How Web 3.0 can disrupt the Advertising industry

Web 3.0 is here to stay. But will it affect the ad world positively? And how can marketers tackle it head on and utilise it to stay ahead of the curve?

Web 3.0 is being vastly explored, but we haven’t seen its full potential just yet. The internet has come a long way, but is far from its final form of evolution, having started as a text-only platform to the multimedia-rich and interactive web we know today, we are now entering the era of Web 3.0. This era puts forth forms of innovation and interactivity that present new and exciting opportunities for the advertising world that can truly change how it works and the impact it can create. Its entire model resolves key pain points in the current advertising landscape that brands today struggle with, with better targeting approaches, more transparent data policies, seamless ways to measure impact and more. 

Centralised platforms like Google and Facebook have been a rock for advertisers, with a heavy reliance on them to reach audiences. Web 3.0 has come in to stir the pot with a decentralised and transparent ecosystem that encourages brands to aim even higher than a paid ads model with big budgets. It enables brand-to-user interactions without the need for intermediaries, provides more intelligent and autonomous systems that can learn and adapt to human behaviour, and makes online transactions much more secure and trackable, a model that users can trust for payments.

On the topic of trust, users generally struggle to trust social media platforms in terms of access to data, privacy and credibility, and authenticity of advertisements since they’re paid for. Web 3.0 will create a more trustworthy landscape with the blockchain that offers a decentralised display of data, where users can have more control over how their data is being used by advertisers, only granting access to data they want shared. This shift will create better relationships between advertisers and users. For instance, for the advertising industry, blockchain-based advertising solutions could reduce the risk of fraud, while the accuracy in the data provided on ad impressions and conversions provide a more efficient and cost-effective way of targeting different audiences. At the same time, from a user’s perspective, more control over data and privacy could reduce the likelihood of targeted advertising being seen as intrusive, with a better model for targeting based on actual interest versus spamming with unwanted content.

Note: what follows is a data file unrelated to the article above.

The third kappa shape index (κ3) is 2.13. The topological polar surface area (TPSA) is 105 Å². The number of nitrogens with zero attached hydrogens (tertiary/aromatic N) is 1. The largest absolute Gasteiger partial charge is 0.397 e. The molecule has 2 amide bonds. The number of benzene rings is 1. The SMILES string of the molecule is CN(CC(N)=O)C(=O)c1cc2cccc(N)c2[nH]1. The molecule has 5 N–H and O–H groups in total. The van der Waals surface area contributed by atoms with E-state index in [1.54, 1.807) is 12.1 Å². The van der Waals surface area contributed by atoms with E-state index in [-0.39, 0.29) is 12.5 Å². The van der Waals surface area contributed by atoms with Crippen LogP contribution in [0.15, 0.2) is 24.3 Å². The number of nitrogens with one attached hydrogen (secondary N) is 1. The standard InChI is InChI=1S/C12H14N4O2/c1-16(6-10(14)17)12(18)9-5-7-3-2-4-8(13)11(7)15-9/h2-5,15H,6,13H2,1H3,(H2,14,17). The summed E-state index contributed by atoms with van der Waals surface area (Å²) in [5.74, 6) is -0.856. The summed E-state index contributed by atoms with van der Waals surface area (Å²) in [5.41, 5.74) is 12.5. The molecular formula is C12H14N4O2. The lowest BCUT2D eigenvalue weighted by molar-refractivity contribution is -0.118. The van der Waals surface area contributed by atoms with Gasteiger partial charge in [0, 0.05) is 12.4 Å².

We’ve also seen a trend in social media platforms towards personalised algorithms and feeds, which is becoming a core approach to increasing user bases and time spent on platforms. This model is heavily integrated within Web 3.0, where advertisers can get greater access to insights about users when it comes to their needs, preferences, and interests, creating more engaging and targeted content based on the audience(s) they’re trying to reach.

While both approaches have proven an impact, the core difference between them both is that social media platforms cater content based on data from what they think the user would be interested in, through paid ad models with set user targets. Whereas, with Web 3.0, the user shares the information that they want to be visible to the brand and be targeted with relevant products and services which they are more likely to engage with. This core behavioural shift in the users interaction with the content they receive will play a huge role for the advertising world as this allows brands to target users a lot more accurately in a cost-efficient manner. 

The benefits it presents to this industry are endless and touch on different aspects that are currently pain points. For example, Blockchain technology will streamline advertising supply chains, ensuring all parties are compensated fairly and accurately. Advertisers can also use this technology to create new and engaging ad formats through smart contracts, where they can offer rewards to users who interact with their ads. They can also capitalise on decentralised marketplaces to buy and sell advertising space directly with publishers, which could reduce costs and increase efficiency. In addition, advertisers will have a more efficient way to monitor the impact of their campaigns.

By using decentralised advertising models, agencies can reduce overheads and increase profit margins through more efficient and cost-effective ways to buy and sell advertising space.

It’s not a clear path to achieve the expected, the rise of Web 3.0 will not come without challenges. Advertisers will need to adapt to the new paradigm, invest in the latest technologies and talent skill sets to remain competitive. There will also be a need for greater education and awareness around the benefits and risks of Web 3.0 for the advertising industry before moving full force into the new world the internet has introduced. 

I do still believe that the challenges are worth the reward, as this will present a wealth of opportunities like no other. Advertisers who embrace Web 3.0 will have a competitive edge and can be positioned as industry leaders in the new era of advertising. 



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